Meta builds a new infrastructure for AI: custom chips, data centers, and supercomputers

Meta is investing in their next generation of AI infrastructure, from custom chips and data centers to supercomputers and software tools.

Meta has developed MSVP (Meta Scalable Video Processor, a device that processes video data), MTIA (Meta Training and Inference Accelerator, a custom chip that runs AI programs), and RSC (Research SuperCluster, an AI supercomputer designed for AI research).

Meta is also working on a new data center design which is AI-optimized for current products and future AI workloads.

The company’s vision is to create the “metaverse”, a virtual reality where people can connect, create, and explore. To achieve this, Meta needs a powerful AI infrastructure that can handle the massive amounts of data.

Meta’s AI supercomputer for AI research

Custom hardware is the best choice for Meta’s AI applications, as it provides the most compute power and efficiency for its huge scale of operations.

MSVP (Meta Scalable Video Processor)

MSVP (Meta Scalable Video Processor) is Meta’s first in-house-developed ASIC (Application-Specific Integrated Circuit) designed for video transcoding.

According to Meta, people on Facebook spend 50% of their time watching videos. Every day, more than 4 billion videos are watched on Facebook on different devices including phones, laptops, and TVs.

The videos are compressed when they are stored and sent to Facebook, and they are decompressed when someone wants to watch them.

This process uses different video coding formats including H.264, VP9, and AV1.

MSVP is scalable and programmable and can handle all these formats. It can also help to create new types of videos for Meta’s apps, including the AI-generated content.

MSVP’s architecture

The chip (MSVP) is controlled by a computer called the host (server) connected via a PCIe interface. This interface allows fast data transfers. The host instructs MSVP on how to handle the video streams, such as decoding, encoding, preprocessing, or transcoding them.

The chip copies the video streams from the host memory to its own LPDDR memory, which is more power-efficient and faster than the host memory. After completing the video processing tasks, MSVP sends the video streams back to the host memory.

A practical example of MSVP’s working pipeline:

  1. A user uploads a 4K video to Facebook or Instagram using their smartphone.
  2. The video is sent to a data center where it is processed by MSVP.
  3. MSVP encodes the video into multiple bitstreams with different formats, resolutions, and quality levels, such as H.264, H.265, AV1, 1080p, 720p, 480p, etc.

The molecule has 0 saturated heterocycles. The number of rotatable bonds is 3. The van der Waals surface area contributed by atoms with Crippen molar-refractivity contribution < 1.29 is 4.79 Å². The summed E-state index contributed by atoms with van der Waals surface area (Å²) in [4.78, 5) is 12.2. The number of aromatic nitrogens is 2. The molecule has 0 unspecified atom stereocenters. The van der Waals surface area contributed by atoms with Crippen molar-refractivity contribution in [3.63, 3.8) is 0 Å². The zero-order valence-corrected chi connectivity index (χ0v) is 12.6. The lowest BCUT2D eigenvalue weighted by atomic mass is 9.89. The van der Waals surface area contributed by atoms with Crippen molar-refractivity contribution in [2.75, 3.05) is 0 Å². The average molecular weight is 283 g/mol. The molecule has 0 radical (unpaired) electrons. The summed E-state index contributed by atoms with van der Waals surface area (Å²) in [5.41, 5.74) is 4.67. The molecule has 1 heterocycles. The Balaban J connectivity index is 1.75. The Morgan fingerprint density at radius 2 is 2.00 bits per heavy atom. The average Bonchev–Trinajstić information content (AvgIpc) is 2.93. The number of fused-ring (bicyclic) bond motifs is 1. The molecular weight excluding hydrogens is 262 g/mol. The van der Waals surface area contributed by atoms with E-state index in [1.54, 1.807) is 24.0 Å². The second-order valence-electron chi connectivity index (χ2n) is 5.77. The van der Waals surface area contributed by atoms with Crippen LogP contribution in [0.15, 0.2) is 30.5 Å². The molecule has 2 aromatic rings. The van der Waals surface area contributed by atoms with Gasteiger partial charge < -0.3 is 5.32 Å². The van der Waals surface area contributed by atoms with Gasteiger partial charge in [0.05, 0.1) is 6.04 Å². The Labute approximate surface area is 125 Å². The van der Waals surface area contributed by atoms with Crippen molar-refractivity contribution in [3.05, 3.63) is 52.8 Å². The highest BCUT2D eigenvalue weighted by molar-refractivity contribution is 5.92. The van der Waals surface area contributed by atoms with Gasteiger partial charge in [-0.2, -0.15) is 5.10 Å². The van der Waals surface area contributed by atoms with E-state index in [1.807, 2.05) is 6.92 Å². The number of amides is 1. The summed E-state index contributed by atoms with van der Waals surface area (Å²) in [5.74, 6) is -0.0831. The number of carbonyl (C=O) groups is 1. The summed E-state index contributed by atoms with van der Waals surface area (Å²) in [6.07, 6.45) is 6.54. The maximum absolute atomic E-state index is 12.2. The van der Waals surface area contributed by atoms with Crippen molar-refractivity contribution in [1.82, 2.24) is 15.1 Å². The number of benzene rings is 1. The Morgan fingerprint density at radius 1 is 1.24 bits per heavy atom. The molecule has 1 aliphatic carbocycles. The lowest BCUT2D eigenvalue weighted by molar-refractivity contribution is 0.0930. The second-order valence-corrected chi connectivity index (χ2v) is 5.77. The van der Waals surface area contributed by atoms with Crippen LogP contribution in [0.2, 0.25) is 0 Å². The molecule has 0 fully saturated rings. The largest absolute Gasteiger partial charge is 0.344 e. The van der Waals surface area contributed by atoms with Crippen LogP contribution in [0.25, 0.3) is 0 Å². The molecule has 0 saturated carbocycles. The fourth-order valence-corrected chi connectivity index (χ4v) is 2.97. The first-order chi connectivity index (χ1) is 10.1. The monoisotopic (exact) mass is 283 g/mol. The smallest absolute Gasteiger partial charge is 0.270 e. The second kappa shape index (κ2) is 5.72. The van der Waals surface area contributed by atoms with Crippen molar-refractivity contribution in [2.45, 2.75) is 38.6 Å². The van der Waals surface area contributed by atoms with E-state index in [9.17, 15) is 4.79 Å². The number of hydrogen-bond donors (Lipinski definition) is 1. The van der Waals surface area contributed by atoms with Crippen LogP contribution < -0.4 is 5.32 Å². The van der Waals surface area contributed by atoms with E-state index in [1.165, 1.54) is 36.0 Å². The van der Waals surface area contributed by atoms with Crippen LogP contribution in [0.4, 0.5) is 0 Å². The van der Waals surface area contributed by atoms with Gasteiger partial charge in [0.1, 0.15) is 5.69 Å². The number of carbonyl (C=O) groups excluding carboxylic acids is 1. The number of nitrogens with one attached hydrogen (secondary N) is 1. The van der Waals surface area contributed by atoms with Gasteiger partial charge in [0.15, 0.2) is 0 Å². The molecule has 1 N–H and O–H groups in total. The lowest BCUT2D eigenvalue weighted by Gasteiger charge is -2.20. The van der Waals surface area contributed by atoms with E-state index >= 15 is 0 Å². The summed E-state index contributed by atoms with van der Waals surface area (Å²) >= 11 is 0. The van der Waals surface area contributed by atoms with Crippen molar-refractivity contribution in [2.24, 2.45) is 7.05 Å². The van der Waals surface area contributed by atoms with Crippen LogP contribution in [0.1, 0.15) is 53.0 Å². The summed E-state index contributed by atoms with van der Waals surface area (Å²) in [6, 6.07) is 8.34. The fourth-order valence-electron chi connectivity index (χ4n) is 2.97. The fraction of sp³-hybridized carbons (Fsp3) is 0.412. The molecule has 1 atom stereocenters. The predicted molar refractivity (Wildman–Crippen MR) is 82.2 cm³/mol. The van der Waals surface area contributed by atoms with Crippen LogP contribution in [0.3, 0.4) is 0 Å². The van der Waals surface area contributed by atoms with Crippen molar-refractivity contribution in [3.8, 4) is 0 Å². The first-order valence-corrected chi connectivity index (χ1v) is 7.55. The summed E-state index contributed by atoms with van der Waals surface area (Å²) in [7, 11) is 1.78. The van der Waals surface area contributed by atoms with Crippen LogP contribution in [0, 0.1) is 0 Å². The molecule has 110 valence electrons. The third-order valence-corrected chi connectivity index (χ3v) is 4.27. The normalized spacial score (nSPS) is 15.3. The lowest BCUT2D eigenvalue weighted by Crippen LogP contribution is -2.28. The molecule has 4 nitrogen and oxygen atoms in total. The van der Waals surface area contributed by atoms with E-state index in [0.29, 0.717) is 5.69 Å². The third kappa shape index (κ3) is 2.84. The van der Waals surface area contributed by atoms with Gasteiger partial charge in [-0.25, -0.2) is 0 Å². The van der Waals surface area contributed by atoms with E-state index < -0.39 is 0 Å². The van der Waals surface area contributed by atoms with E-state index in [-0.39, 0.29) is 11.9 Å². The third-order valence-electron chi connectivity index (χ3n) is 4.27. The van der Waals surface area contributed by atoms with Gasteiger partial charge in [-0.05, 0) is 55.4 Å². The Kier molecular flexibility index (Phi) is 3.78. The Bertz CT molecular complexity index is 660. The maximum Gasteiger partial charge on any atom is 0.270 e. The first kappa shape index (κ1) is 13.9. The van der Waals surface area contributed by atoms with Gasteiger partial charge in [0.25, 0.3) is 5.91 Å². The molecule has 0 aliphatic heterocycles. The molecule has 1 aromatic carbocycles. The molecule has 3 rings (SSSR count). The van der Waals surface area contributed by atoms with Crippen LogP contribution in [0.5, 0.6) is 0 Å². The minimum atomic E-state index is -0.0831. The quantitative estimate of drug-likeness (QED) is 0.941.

4. MSVP also applies some AI-based enhancements to the video, such as noise reduction, stabilization, or face detection.
  5. The encoded bitstreams are stored in a distributed storage system and delivered to the viewers through a content delivery network (CDN).
  6. Depending on the device and network conditions of the viewers, they can choose the best bitstream for their viewing experience.

MTIA (Meta Training and Inference Accelerator) 

MTIA (Meta Training and Inference Accelerator) is a custom chip family designed by Meta for running AI models on PyTorch.

MTIA, which is expected to be available in 2025, offers more memory and compute power than CPUs for content understanding, Feeds, generative AI, and ads ranking. MTIA can be used for both training and inference of AI models.

MTIA v1: Meta’s first-generation AI inference accelerator

Meta will use both MTIA chips and GPUs to run its AI models, depending on the type and requirements of each model.

MTIA chips are specialized for recommendation workloads, while GPUs are more general-purpose and can handle a variety of AI workloads, such as generative AI or content understanding.

Next-Gen data center

Meta is designing a new data center that will use liquid cooling and a fast network to run current and future AI hardware.

The data center will be specifically AI-optimized for both training and inference.

Research SuperCluster (RSC) AI supercomputer  

Research SuperCluster (RSC) is a supercomputer that was built to train the next generation of large AI models.

Meta’s AI supercomputer for AI research

It consists of 16,000 GPUs, which are specialized chips that can perform complex calculations very fast.

The RSC AI Supercomputer has been used for research projects such as LLaMA.

To power its AI applications, Meta uses PyTorch, an AI platform co-developed with the AI community back in 2016. PyTorch is now under the Linux Foundation, and Meta will keep supporting and using it.

To enhance its developers’ efficiency, Meta created Code Compose, a generative AI–based coding assistant comparable to GitHub’s Copilot.


Meta is working on the next generation of AI infrastructure, such as custom chips and supercomputers, with AI being a crucial part of its long-term vision of the “metaverse”.

This strategic approach highlights Meta’s intention to offer “better personalization; safer, fairer products and richer experiences” to users and advertisers across Meta’s apps.

Learn more on the Meta AI blog:

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